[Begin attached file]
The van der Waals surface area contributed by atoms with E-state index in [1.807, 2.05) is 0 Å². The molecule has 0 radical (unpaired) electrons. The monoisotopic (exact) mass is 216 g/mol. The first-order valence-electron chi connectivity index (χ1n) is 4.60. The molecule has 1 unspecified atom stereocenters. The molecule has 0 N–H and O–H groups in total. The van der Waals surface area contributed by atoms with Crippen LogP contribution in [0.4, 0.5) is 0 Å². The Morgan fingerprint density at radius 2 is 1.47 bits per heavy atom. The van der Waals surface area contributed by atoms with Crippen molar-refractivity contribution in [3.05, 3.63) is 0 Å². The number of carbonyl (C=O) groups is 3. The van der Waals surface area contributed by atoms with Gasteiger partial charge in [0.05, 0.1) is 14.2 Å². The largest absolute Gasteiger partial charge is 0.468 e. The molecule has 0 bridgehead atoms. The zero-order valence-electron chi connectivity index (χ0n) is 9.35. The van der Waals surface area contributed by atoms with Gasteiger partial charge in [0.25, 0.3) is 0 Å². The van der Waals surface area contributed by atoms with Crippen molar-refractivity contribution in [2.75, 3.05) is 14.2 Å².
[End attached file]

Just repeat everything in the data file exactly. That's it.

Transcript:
The van der Waals surface area contributed by atoms with E-state index in [1.807, 2.05) is 0 Å². The molecule has 0 radical (unpaired) electrons. The monoisotopic (exact) mass is 216 g/mol. The first-order valence-electron chi connectivity index (χ1n) is 4.60. The molecule has 1 unspecified atom stereocenters. The molecule has 0 N–H and O–H groups in total. The van der Waals surface area contributed by atoms with Crippen LogP contribution in [0.4, 0.5) is 0 Å². The Morgan fingerprint density at radius 2 is 1.47 bits per heavy atom. The van der Waals surface area contributed by atoms with Crippen molar-refractivity contribution in [3.05, 3.63) is 0 Å². The number of carbonyl (C=O) groups is 3. The van der Waals surface area contributed by atoms with Gasteiger partial charge in [0.05, 0.1) is 14.2 Å². The largest absolute Gasteiger partial charge is 0.468 e. The molecule has 0 bridgehead atoms. The zero-order valence-electron chi connectivity index (χ0n) is 9.35. The van der Waals surface area contributed by atoms with Gasteiger partial charge in [0.25, 0.3) is 0 Å². The van der Waals surface area contributed by atoms with Crippen molar-refractivity contribution in [2.75, 3.05) is 14.2 Å².